Britney Spears: The Cabaret

Britney Spears: The Cabaret

Brisbane Powerhouse

08.02.12 – 12.02.12

Christie Whelan is a goddess. She’s the girl-next-door goddess and, as Britney Spears, she is everything we recognise in the pap’s (that’s paparazzi’s) portrayal of the poor girl who did it again…oops.

Britney’s journey has been a public one but in Dean Bryant’s brilliant comi-tragedy cabaret, with musical arrangements by Matthew Frank, Whelan lets us into the private world of the pop star. It’s imagined, though the anecdotes are mostly true versions of every situation we’ve ever seen plastered across the print media and shared across social media – and the truth hurts.

This is a role that fits Whelan as well as her tank bandage LBD (very Herve Leger). With spray-tanned legs up to HERE and her shiny silvery-pink nails and blonde, blow-dried hair, Whelan looks and sounds enough like Spears for us to suspend disbelief.

She isn’t trying to look just like Britney and she isn’t trying to sound just like Britney but, just as any A-class actress can do, she’s able to convince us that she IS, just for an hour, Britney Spears. The mannerisms are unstudied and real, the movement is the character’s show of bravado constantly foiled by faltering self-confidence. This Britney is more real than the real Britney. This is the Britney Spears who stumbles – even in the spotlight – and is okay to talk about it barefoot.

The creative team behind Britney Spears: The Cabaret could be onto something. There is a new genre here, not only a reinvention of cabaret during massive cabaret resurgence but also a fresh approach to telling the story – real or imagined – behind the star. Imagine Christina: The Cabaret, Robbie Williams: The Cabaret, Lady GaGa: The Cabaret. What about Whitney: The Cabaret? Too soon? The format is deftly crafted cabaret and it has a sizable audience.

The real tragedy of Britney’s story is that her original vulnerability, her genuine innocence, was so early questioned and wrapped clumsily in tabloid pages for sale to the masses. News today, trash tomorrow. We are drawn into Britney’s journey because we are so familiar with it; not through our own similar experiences (though I can’t speak for everyone) but through the unforgiving eyes of the media. We feel like we know her, we feel comfortable judging her and now we feel compelled to join her for what we know will be a tumultuous ride. We almost feel guilty that this total train wreck of a life is a source of amusement and entertainment. And yet we continue to read about it, talk about it, laugh about it, tweet about it. We feel some sort of despair, some strange pity, for a creature made entirely by the media. It’s not a circus in which Britney stars but a freak show.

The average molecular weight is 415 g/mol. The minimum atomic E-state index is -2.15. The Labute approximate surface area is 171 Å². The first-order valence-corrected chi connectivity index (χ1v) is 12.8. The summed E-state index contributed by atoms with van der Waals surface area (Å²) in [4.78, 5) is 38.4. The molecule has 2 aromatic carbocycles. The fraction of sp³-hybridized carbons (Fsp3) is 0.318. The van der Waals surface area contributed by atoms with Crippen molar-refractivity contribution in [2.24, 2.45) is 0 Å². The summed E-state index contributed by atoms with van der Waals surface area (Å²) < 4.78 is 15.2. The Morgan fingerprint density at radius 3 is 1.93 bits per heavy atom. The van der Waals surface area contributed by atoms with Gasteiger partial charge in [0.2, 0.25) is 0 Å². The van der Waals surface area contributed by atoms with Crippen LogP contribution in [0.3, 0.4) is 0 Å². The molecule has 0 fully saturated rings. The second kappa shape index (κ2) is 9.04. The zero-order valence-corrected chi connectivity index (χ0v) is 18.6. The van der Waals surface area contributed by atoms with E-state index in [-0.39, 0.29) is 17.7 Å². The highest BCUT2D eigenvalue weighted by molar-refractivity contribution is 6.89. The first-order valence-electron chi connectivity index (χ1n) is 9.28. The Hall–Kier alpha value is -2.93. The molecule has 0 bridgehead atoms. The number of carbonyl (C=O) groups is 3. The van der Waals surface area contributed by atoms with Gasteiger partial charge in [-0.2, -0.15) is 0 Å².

The pain, the terror and later, the shame, is almost tangible; the audiences’ laughter reflecting our discomfort with the bizarre truth, rather than hilarity at the situation (you can’t laugh at that)! The tales are told and the songs are sung as if through the eyes of an older, wiser Britney to the eight, ten, sixteen, twenty year old girl. Dear Me. Dear Sixteen year old me…

Whelan has returned to this role after stepping off the STC stage as Gwendolyn in The Importance of Being Earnest. Before that, she was the roller-skating star of the short-lived Xanadu. She says that performing cabaret is a stepping-stone and she feels that vocally, this is her most comfortable gig to date. Little wonder, with arrangements written for her, by talented composer and accompanist, Matthew Frank. Whelan’s talent is such that she sings Britney’s hits better than Britney does. Even Britney’s worst efforts, live and sweaty, sans auto-tune, are made bearable – and absolutely hysterical – in Whelan’s hands.

Whelan scintillates, Michelle Pfeiffer Fabulous Baker Boys style, singing Toxic on the piano top. Slave to You becomes a disturbing pageant number, complete with baton twirling, tapping and the biggest little Miss America smile we’ve seen since JonBenet Ramsey’s and it changes the entire tone of the show, setting a much darker course. We’ve had dark moments before this point but all of a sudden, Bryant’s story takes us down into the grim, dark depths of Hollywood childhood. We’re in subterranean levels now and the edges are sharper. It’s Whelan’s razor-sharp rendition of Womaniser that is testament to her empathy and skill as a performer. Between Brisbane and Sydney appearances, Whelan won over a whole new audience, gifting viewers of Channel Ten’s The Circle with the final number of the show, Baby One More Time.

Britney Spears: The Cabaret, much like the real story, doesn’t have a happy ending, it just has an ending for now.

And since this act has left town, I can only advise that, in future, you see anything that any of these artists have touched! It’s guaranteed quality.

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